Next time you finish reading a magazine, try cutting it into pieces and making a bag out of it.
This is what many local vendors have done with items such as bike tires, billboards, circuit boards and bottle caps. Their finished products were on display at the first CU Recycled Art and Product Extravaganza sponsored by the CU Recycling Center Wednesday in the Glenn Miller Ballroom. This event helped kick off the campus-wide Recycle Mania competition.
The Extravaganza featured home decor items such as picture frames, clocks and flowers, as well as tote bags, purses, beads and socks. Prices ranged from $5 to $100 for the items.
Recycling outreach coordinator Amy Kuo, a senior environmental studies major, helped put together the event.
“We invited local businesses and artists that use everyday items and turn them into everyday things like belts, picture frames and beads,” Kuo said.
The Recycling Center also wanted to help show students that there are businesses that can use recycled materials successfully.
While the Center did invite students to showcase their artwork, no students came forward to participate in the event.
Carol Baum, the founder of Makin’ Time Computer Art Clocks and a Louisville resident, constructs clocks from old computer parts and circuit boards. She first got the idea to use recycled technology when the chief engineer of a television station she was working for was leaving for a different job. As a gift, she made him a clock from some of the equipment that he had used at the station.
“Everyone wanted one after that, and so the idea just caught on,” Baum said.
Baum has now been making clocks for 13 years and believes it is very important to take care of the earth by trying to use recycled materials in everyday life. When asked why she chose to make clocks, she said, “They are fun and functional and made out of something obsolete.”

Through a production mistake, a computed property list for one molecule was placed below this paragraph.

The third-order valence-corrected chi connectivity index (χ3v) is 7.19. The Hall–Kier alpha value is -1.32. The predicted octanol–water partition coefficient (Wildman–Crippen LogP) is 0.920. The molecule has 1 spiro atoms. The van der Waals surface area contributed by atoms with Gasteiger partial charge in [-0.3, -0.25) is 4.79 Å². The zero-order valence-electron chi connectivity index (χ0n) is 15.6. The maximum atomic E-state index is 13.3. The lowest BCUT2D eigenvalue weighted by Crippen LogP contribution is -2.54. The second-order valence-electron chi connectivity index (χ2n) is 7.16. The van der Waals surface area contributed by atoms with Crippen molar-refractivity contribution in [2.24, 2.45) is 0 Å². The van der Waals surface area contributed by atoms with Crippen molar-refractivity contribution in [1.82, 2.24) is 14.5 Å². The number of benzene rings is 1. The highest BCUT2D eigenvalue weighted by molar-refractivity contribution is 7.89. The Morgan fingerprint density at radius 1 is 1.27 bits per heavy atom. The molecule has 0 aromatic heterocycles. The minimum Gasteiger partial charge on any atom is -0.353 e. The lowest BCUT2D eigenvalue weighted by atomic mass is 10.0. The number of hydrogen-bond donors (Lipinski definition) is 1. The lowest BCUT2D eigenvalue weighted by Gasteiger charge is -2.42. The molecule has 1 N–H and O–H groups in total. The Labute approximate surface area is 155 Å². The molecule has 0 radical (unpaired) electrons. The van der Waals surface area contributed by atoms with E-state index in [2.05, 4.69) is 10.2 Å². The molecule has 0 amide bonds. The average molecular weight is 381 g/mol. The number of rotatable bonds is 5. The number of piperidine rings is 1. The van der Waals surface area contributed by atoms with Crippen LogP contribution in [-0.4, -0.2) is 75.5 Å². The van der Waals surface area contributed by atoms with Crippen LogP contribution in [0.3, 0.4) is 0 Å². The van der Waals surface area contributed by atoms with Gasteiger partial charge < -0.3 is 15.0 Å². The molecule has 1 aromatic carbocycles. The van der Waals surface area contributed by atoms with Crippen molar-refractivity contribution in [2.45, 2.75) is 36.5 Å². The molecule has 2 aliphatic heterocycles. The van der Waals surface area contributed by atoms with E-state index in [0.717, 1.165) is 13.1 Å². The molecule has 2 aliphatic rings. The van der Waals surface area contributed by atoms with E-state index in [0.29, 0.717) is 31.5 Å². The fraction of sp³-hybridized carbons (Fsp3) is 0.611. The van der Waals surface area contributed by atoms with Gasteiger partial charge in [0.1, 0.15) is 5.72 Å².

Baum’s clocks are sold at The Middle Fish on Pearl Street.
Davidson Lewis founded the company Ecologic Designs, which specializes in adventure gear and clothing. Every one of the products sold by the company is made of recycled material out of Boulder County. Goggle straps, snowboard bags and clothing made from hemp were some of the products on display at the Extravaganza.
“I am a big outdoor advocate, and when I was little, I wanted to know why everything that I was buying was from China,” Lewis said. “I wanted to help the local circuits environmentally and socially.”
Lewis carries the recycled materials he picks up, like billboards, in an old ambulance that runs on vegetable oil. Lewis is in the process of contacting local businesses to sell his products and sells all of his items online at .
Mary Pierce featured accessories made from magazines, newspapers and bottle caps. She runs the company Brazil Arts and all of her products are made by a cooperative in Brazil. Adolescent youth work in the cooperative is used to keep youth off the streets and to stay in school.
Pierce sells her items in boutiques and markets around Colorado, but has yet to approach any Boulder businesses.
“I wanted to bring the Brazilian culture to the United States while giving opportunities to an impoverished area that I love,” Pierce said.
Pierce is currently in the process of applying for Fair Trade status for her products.
Some other vendors that were present included: the Buffalo Exchange, a second-hand clothing store in Boulder, Peko, a company that makes socks out of a corn base and Cragear, which featured picture frames made from bicycle tires and bracelets made from old ropes.
Kuo is looking forward to making the extravaganza an annual event.
“I’m proud of helping put on a good event to help promote recycling,” Kuo said. “It’s a good way to reach the Boulder community and campus.”
Contact Campus Press Staff Writer Ashley Herzberger at Ashley.Herzberger@thecampuspress.com.
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